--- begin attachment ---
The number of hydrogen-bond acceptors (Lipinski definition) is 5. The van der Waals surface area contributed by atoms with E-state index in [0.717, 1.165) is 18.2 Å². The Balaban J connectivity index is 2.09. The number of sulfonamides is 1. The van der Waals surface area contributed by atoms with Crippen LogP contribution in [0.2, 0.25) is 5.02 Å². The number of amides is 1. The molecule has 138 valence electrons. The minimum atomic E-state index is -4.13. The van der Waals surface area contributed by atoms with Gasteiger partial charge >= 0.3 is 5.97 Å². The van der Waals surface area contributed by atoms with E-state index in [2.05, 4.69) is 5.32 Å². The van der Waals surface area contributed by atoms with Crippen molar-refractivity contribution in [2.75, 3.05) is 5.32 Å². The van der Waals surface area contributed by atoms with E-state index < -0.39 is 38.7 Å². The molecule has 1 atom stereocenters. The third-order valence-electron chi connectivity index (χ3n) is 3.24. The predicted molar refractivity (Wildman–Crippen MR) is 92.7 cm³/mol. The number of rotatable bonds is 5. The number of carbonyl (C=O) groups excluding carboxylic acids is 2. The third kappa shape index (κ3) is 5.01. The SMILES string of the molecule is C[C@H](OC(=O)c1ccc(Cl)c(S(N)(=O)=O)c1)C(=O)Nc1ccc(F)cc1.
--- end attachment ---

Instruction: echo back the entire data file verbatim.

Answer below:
The number of hydrogen-bond acceptors (Lipinski definition) is 5. The van der Waals surface area contributed by atoms with E-state index in [0.717, 1.165) is 18.2 Å². The Balaban J connectivity index is 2.09. The number of sulfonamides is 1. The van der Waals surface area contributed by atoms with Crippen LogP contribution in [0.2, 0.25) is 5.02 Å². The number of amides is 1. The molecule has 138 valence electrons. The minimum atomic E-state index is -4.13. The van der Waals surface area contributed by atoms with Gasteiger partial charge >= 0.3 is 5.97 Å². The van der Waals surface area contributed by atoms with E-state index in [2.05, 4.69) is 5.32 Å². The van der Waals surface area contributed by atoms with Crippen molar-refractivity contribution in [2.75, 3.05) is 5.32 Å². The van der Waals surface area contributed by atoms with E-state index < -0.39 is 38.7 Å². The molecule has 1 atom stereocenters. The third-order valence-electron chi connectivity index (χ3n) is 3.24. The predicted molar refractivity (Wildman–Crippen MR) is 92.7 cm³/mol. The number of rotatable bonds is 5. The number of carbonyl (C=O) groups excluding carboxylic acids is 2. The third kappa shape index (κ3) is 5.01. The SMILES string of the molecule is C[C@H](OC(=O)c1ccc(Cl)c(S(N)(=O)=O)c1)C(=O)Nc1ccc(F)cc1.